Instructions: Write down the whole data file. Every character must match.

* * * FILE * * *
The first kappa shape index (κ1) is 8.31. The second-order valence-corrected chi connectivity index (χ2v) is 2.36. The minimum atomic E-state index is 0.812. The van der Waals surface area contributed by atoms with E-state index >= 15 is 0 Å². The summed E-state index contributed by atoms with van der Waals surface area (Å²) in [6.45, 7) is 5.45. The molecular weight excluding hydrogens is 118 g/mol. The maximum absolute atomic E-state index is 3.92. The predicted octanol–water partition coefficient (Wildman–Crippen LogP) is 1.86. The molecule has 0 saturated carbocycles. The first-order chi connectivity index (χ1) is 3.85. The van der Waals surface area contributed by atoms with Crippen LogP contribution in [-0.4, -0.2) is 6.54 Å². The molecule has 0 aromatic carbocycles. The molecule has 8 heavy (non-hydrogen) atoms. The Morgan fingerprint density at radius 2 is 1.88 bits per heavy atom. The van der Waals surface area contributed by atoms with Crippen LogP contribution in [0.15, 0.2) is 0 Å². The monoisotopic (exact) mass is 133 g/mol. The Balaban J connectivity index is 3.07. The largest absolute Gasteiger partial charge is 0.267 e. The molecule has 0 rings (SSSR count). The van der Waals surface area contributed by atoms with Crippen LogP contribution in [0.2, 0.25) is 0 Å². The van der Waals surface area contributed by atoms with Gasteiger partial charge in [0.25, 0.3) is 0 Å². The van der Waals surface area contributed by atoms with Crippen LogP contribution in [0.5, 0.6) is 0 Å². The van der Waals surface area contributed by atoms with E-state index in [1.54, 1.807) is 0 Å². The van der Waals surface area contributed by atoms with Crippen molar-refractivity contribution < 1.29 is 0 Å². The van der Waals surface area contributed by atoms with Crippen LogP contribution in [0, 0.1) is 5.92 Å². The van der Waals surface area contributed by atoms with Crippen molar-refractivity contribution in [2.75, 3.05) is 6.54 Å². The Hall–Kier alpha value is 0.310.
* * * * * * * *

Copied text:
The first kappa shape index (κ1) is 8.31. The second-order valence-corrected chi connectivity index (χ2v) is 2.36. The minimum atomic E-state index is 0.812. The van der Waals surface area contributed by atoms with E-state index >= 15 is 0 Å². The summed E-state index contributed by atoms with van der Waals surface area (Å²) in [6.45, 7) is 5.45. The molecular weight excluding hydrogens is 118 g/mol. The maximum absolute atomic E-state index is 3.92. The predicted octanol–water partition coefficient (Wildman–Crippen LogP) is 1.86. The molecule has 0 saturated carbocycles. The first-order chi connectivity index (χ1) is 3.85. The van der Waals surface area contributed by atoms with Crippen LogP contribution in [-0.4, -0.2) is 6.54 Å². The molecule has 0 aromatic carbocycles. The molecule has 8 heavy (non-hydrogen) atoms. The Morgan fingerprint density at radius 2 is 1.88 bits per heavy atom. The van der Waals surface area contributed by atoms with Crippen LogP contribution in [0.15, 0.2) is 0 Å². The monoisotopic (exact) mass is 133 g/mol. The Balaban J connectivity index is 3.07. The largest absolute Gasteiger partial charge is 0.267 e. The molecule has 0 rings (SSSR count). The van der Waals surface area contributed by atoms with Crippen LogP contribution in [0.2, 0.25) is 0 Å². The van der Waals surface area contributed by atoms with Gasteiger partial charge in [0.25, 0.3) is 0 Å². The van der Waals surface area contributed by atoms with Crippen LogP contribution in [0.5, 0.6) is 0 Å². The van der Waals surface area contributed by atoms with E-state index in [1.54, 1.807) is 0 Å². The van der Waals surface area contributed by atoms with Crippen molar-refractivity contribution < 1.29 is 0 Å². The van der Waals surface area contributed by atoms with Crippen LogP contribution in [0, 0.1) is 5.92 Å². The van der Waals surface area contributed by atoms with Crippen molar-refractivity contribution in [2.75, 3.05) is 6.54 Å². The Hall–Kier alpha value is 0.310.